Discipline In Business

vs. self-indulgence

Choosing behaviors to help me reach my goals

To practice Discipline I will:

  • set my own limits
  • not act impulsively
  • walk away from things that aren’t right
  • not equate desires with rights
  • choose to build good habits

    “Atomic Habits”
    -Jill Tomey

    Discipline is all about making the right decision in the moment. Should you order the salad or the burger? Go to the gym or binge-watch a TV show? According to James Clear, author of Atomic Habits, when we build habits around the decisions we face, it will be easier to make the better decision. He has 5 steps that he uses to teach others how to build strong habits.

    The first step is to start small. He uses the 2-Minute Rule to scale down the desired habit into a 2-minute task. If your goal is to run every day, the start small task might be to put on your running shoes every day. It’s much easier to muster the Discipline for a small task than a larger one. The key to the first step is to master the art of showing up to establish the habit.

    Once you have created the baseline habit the next step is to increase your habit in small ways. He likes to say get 1% better every day. He likens it to compound interest on a savings account. These small steps are not huge but over time they will add up. For the running habit example, a 1% increase may look like starting with short walks and building to running longer distances.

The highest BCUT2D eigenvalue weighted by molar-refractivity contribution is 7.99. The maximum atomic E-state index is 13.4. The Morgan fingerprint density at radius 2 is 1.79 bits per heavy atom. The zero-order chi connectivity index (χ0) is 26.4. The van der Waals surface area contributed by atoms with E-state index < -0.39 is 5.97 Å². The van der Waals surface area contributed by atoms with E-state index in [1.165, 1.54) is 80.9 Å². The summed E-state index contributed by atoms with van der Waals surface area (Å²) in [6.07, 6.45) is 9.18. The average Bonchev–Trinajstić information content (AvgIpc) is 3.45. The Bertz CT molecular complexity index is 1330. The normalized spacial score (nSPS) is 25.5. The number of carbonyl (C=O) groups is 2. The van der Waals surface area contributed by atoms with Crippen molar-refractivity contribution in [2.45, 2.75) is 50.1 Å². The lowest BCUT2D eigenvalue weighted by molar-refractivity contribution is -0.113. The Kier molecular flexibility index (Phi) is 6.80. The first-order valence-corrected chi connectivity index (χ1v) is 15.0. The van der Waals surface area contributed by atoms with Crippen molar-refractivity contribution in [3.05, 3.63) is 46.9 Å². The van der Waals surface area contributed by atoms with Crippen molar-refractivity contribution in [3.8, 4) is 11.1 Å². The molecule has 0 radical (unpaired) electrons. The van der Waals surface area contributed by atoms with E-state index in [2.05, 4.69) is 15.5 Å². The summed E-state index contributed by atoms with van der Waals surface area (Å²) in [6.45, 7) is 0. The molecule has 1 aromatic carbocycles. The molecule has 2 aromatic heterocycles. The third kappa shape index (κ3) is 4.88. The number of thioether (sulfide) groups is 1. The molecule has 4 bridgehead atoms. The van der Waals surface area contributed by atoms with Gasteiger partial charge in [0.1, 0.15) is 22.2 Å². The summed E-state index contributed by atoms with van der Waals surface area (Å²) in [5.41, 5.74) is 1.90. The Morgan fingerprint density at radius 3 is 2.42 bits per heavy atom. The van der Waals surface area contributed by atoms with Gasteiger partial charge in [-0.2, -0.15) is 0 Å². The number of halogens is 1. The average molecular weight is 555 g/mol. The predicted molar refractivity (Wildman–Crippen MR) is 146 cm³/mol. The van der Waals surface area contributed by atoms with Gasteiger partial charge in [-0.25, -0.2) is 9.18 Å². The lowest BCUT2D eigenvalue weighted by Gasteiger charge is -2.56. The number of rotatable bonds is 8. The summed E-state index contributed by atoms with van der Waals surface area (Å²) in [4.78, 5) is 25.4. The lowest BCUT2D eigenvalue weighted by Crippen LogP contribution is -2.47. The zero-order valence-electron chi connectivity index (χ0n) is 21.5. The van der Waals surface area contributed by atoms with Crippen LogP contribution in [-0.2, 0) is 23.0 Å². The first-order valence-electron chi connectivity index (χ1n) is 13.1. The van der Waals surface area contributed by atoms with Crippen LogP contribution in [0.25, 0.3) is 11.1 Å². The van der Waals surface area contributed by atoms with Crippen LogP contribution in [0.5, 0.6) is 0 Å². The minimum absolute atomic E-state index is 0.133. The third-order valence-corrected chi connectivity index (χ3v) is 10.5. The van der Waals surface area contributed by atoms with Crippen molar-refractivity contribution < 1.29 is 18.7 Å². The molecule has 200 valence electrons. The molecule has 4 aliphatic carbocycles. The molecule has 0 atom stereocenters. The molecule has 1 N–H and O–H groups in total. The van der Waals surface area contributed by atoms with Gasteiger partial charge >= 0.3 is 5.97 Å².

At some point, your 1% better will become too much of a stretch. He employs the Goldilocks rule to determine when you have reached your peak. You want the effort to be just right – not too hard and not too easy. That just-right point is where you experience the peak motivation to stay with your goal.

    All of us experience slip-ups and many times a single slip up derails our motivation. His suggestion for handling a single miss is the rule of Never Miss Twice. Forgive yourself for the slip but build the habit of not letting it stop your forward progress. If you never miss twice, your slip-ups become a blip on the radar.

    His last step is to practice Patience. He tells the story of a stonecutter who hits a stone with his hammer 99 times, but nothing happens. On the 100th hit, the stone breaks. It wasn’t just the 100th hit that split the stone but the accumulation of the 99 strikes before it. See success along the way with building the habit in the beginning so that you stay on track until you get results.

    This month, use Discipline to build small habits that will grow to feed and strengthen your Discipline.